T. de Bry, frontispiece to Robert Fludd, Utriusque cosmis...historia. Oppenheim, 1617. Credit: Wellcome Collection. CC BY.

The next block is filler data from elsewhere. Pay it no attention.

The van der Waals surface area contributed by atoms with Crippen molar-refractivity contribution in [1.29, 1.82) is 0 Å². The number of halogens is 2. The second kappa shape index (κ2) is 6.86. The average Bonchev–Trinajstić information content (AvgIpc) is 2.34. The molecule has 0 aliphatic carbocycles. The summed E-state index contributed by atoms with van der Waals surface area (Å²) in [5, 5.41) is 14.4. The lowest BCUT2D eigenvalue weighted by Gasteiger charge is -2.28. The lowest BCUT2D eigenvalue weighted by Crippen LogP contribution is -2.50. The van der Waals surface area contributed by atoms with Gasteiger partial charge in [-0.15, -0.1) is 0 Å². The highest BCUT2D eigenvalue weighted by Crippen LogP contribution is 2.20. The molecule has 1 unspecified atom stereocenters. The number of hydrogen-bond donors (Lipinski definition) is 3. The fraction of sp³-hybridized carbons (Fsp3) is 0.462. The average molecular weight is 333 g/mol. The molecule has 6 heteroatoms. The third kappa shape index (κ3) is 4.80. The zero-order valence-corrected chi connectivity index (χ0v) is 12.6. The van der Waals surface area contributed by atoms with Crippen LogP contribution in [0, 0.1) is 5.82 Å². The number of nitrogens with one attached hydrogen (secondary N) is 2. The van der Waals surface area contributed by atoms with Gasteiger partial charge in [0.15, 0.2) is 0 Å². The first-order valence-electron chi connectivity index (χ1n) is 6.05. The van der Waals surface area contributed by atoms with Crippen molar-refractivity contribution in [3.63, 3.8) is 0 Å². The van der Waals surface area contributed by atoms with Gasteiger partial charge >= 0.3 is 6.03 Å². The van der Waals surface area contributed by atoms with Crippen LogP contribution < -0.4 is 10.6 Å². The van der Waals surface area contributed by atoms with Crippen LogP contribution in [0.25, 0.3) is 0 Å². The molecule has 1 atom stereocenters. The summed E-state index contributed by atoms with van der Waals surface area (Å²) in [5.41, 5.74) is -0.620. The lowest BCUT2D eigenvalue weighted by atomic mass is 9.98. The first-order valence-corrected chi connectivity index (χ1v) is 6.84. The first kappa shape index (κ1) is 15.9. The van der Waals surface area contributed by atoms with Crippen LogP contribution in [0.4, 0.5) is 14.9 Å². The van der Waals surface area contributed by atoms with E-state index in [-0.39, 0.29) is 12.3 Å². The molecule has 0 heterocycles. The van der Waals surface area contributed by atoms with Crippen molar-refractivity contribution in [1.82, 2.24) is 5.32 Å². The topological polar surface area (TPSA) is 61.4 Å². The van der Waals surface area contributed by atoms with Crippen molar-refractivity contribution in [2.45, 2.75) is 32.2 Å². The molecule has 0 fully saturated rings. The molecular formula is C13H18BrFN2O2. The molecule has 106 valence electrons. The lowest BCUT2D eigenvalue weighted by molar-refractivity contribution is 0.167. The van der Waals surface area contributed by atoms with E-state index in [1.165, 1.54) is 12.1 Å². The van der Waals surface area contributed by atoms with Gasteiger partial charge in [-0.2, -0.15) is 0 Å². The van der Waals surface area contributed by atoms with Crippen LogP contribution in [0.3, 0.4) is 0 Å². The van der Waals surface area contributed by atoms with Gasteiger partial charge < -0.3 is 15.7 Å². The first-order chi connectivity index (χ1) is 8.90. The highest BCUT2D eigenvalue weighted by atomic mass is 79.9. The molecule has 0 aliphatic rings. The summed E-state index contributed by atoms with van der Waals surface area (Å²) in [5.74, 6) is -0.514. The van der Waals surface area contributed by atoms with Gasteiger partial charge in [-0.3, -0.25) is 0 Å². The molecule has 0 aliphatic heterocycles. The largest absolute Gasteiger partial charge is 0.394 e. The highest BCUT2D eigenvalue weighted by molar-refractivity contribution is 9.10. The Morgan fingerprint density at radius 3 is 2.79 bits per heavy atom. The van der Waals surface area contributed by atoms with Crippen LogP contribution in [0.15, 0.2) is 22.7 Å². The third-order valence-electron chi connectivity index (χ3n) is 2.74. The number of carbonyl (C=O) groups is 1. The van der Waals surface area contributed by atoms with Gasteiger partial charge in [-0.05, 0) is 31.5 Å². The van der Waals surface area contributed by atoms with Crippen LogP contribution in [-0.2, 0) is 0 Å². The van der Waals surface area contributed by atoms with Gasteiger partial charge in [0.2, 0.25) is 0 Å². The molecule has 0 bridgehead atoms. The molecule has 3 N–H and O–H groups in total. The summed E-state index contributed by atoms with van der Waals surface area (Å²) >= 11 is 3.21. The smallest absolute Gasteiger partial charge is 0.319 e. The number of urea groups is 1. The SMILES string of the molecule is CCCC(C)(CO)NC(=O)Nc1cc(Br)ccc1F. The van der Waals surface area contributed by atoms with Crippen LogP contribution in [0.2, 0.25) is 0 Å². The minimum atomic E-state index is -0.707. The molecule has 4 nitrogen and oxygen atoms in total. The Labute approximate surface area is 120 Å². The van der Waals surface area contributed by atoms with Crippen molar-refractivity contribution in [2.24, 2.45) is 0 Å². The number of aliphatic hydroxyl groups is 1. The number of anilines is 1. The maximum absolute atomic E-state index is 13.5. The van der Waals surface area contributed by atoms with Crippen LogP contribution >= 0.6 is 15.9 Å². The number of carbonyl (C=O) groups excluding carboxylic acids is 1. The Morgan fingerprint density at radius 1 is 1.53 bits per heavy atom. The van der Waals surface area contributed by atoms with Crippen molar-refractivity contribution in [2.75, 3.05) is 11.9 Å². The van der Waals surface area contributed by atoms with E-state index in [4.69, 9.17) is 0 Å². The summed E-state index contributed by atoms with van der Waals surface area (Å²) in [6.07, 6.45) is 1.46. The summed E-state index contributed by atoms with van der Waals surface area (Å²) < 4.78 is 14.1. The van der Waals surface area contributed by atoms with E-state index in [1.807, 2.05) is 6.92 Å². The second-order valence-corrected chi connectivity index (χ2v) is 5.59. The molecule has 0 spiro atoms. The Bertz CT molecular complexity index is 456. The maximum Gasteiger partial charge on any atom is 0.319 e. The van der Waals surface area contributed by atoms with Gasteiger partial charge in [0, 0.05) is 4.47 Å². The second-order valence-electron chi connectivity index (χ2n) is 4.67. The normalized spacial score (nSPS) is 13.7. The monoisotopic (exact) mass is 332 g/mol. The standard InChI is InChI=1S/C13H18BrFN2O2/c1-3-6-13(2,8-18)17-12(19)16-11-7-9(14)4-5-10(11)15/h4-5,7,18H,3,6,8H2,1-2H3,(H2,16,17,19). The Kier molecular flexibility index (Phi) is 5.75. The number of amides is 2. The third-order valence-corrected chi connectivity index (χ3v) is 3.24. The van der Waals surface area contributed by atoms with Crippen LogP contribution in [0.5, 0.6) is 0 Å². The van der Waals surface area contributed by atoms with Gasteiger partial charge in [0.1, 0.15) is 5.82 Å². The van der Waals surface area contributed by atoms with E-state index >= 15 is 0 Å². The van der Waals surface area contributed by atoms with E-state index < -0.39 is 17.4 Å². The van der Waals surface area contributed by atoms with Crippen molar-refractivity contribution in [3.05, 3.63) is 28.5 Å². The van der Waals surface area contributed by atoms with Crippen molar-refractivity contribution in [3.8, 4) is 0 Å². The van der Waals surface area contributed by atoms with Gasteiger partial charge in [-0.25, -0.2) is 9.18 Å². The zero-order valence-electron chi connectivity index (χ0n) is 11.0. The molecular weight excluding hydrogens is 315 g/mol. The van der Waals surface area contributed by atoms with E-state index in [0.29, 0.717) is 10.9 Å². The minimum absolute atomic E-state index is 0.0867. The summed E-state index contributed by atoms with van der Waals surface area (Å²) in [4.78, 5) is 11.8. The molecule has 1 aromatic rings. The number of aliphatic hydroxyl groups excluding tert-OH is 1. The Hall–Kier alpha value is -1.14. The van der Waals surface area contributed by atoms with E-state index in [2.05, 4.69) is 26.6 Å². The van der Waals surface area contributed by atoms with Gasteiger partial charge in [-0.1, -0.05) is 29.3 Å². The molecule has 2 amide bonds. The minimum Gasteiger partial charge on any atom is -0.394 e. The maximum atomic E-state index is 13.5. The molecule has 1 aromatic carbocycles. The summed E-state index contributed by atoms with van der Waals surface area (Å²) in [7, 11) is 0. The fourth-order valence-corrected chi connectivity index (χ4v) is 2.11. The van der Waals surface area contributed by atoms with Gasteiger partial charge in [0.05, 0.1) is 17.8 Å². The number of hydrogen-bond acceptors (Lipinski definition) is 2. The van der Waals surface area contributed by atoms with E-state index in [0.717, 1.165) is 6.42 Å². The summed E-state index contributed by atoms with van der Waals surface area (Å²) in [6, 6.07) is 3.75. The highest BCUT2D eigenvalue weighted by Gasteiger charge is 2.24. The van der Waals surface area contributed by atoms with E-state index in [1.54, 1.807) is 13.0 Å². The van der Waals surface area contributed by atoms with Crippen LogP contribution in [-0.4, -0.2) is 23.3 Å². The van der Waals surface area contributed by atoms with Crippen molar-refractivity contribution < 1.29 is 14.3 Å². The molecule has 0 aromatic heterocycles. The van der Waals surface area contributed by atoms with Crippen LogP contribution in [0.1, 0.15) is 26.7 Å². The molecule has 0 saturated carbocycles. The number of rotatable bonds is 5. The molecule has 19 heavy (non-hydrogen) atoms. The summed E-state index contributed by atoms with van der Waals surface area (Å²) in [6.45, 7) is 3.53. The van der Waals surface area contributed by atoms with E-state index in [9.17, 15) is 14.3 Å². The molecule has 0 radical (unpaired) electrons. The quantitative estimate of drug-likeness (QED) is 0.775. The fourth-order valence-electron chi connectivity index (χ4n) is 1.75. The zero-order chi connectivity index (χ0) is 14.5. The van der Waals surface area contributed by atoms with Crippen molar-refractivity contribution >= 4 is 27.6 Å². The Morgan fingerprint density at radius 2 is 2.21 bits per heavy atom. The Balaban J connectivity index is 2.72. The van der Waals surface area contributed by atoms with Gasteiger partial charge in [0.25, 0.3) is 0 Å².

In Renaissance thinking, the human body was related to the entire cosmological system, both analogously and literally. Astrologers could cast charts detailing the relative positions of the planets at the time of an individual’s birth, which, properly interpreted, would yield insights into the trajectory of their life. The interrelation between human beings and the universe is illustrated here by Robert Fludd, who explains: ‘Man is a whole world of its own, called microcosm for it displays a miniature pattern of all the parts of the universe’. For a society which believed that man held a privileged position in God’s creation, advances in scientific knowledge held the promise not only of greater understanding of the material world, but (to borrow Milton’s words) of justifying the ways of God to men.